Thursday, June 16, 2011

Caravanserai: The Real Stopping Place for Camel Caravans and Other Weary Travelers

In the 17th century (Safavid Dynasty), Abbas I set out to build 999 caravanserai to accommodate the camel caravans traversing Persia on the Silk Road(s). There were already lots of them in existence but he had a plan to boost the economy in a major way. We stopped at several as we were crossing Iran in our bus and passed many more that were in ruins.

Here we are in a caravanserai, converted to a restaurant, awaiting our dinner in Zanjan. It is not especially comfortable for foreigners, unaccustomed as we are to sitting on the floor. But the food was great and we ate it as best we could without dribbling on ourselves or the carpets. Fortunately our waiters spread plastic to protect them.

On the way to Jolfa, close to the northern border with the Republic of Azerbaijan, we stopped for tea and cookies at a refurbished caravanserai, soon to be opened as a hotel catering to skiers. The raised platform in the center of most caravanserai are for unloading and reloading the camels coming in through the one entrance.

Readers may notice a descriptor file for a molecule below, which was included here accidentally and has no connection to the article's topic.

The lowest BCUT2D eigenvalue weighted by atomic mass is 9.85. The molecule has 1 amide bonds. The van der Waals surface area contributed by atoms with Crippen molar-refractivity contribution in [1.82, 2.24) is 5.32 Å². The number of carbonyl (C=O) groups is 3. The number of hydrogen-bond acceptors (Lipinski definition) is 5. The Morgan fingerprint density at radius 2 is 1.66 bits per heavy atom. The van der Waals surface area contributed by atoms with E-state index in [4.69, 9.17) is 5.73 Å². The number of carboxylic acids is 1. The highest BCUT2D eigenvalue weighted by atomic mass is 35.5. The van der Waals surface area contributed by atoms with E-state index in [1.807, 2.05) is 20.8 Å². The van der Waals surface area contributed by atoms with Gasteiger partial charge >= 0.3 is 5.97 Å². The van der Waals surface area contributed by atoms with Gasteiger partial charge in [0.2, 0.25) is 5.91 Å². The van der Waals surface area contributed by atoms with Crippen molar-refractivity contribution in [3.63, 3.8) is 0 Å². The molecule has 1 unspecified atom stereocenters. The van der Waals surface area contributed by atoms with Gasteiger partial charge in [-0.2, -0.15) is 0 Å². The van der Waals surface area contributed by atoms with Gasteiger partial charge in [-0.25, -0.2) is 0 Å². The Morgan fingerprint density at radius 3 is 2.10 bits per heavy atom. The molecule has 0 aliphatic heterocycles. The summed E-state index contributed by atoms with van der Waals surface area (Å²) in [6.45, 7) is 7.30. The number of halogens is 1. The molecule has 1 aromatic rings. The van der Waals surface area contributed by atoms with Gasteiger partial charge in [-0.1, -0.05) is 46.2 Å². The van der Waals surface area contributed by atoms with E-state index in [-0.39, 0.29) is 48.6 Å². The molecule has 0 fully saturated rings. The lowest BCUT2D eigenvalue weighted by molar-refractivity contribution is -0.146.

The caravanserai in Meybod has been turned into a shopping area with a rug museum in the back corridor. The entrance is graced with a beautiful dome. One shop featured small pottery bird whistles which were very popular with our group and gathered school children. When the shop keeper returned with a box to refresh her supplies, I noticed that it was stamped Made in China.

This is a photo of our hotel in Esfahan before it was converted to the quite grand Hotel Abassi.

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